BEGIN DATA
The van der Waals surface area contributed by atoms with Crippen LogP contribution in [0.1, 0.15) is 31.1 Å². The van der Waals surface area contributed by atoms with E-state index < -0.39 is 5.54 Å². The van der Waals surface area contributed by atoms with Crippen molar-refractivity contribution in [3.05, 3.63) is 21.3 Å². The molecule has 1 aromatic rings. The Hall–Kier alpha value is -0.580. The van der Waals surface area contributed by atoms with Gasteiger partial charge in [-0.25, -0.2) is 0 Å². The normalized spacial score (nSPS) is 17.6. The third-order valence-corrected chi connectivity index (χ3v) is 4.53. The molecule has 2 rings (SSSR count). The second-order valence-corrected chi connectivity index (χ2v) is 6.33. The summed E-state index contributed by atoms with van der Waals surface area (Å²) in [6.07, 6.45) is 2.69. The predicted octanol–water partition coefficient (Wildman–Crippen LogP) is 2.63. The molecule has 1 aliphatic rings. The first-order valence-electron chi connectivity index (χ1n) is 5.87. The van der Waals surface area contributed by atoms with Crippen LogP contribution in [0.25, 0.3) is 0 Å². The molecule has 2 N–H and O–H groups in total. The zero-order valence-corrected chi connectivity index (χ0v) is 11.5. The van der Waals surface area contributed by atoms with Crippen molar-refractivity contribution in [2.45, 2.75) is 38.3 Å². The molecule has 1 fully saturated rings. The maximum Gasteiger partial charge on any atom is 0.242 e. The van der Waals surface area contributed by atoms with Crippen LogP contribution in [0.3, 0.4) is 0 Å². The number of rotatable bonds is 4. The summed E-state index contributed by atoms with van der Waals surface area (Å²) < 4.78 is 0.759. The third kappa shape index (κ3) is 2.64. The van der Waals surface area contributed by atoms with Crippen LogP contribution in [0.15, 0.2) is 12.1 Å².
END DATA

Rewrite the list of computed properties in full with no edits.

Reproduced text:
The van der Waals surface area contributed by atoms with Crippen LogP contribution in [0.1, 0.15) is 31.1 Å². The van der Waals surface area contributed by atoms with E-state index < -0.39 is 5.54 Å². The van der Waals surface area contributed by atoms with Crippen molar-refractivity contribution in [3.05, 3.63) is 21.3 Å². The molecule has 1 aromatic rings. The Hall–Kier alpha value is -0.580. The van der Waals surface area contributed by atoms with Gasteiger partial charge in [-0.25, -0.2) is 0 Å². The normalized spacial score (nSPS) is 17.6. The third-order valence-corrected chi connectivity index (χ3v) is 4.53. The molecule has 2 rings (SSSR count). The second-order valence-corrected chi connectivity index (χ2v) is 6.33. The summed E-state index contributed by atoms with van der Waals surface area (Å²) in [6.07, 6.45) is 2.69. The predicted octanol–water partition coefficient (Wildman–Crippen LogP) is 2.63. The molecule has 1 aliphatic rings. The first-order valence-electron chi connectivity index (χ1n) is 5.87. The van der Waals surface area contributed by atoms with Crippen LogP contribution in [0.25, 0.3) is 0 Å². The molecule has 2 N–H and O–H groups in total. The zero-order valence-corrected chi connectivity index (χ0v) is 11.5. The van der Waals surface area contributed by atoms with Crippen molar-refractivity contribution in [2.45, 2.75) is 38.3 Å². The molecule has 1 fully saturated rings. The maximum Gasteiger partial charge on any atom is 0.242 e. The van der Waals surface area contributed by atoms with Crippen LogP contribution in [0.3, 0.4) is 0 Å². The number of rotatable bonds is 4. The summed E-state index contributed by atoms with van der Waals surface area (Å²) < 4.78 is 0.759. The third kappa shape index (κ3) is 2.64. The van der Waals surface area contributed by atoms with Crippen LogP contribution in [0.15, 0.2) is 12.1 Å².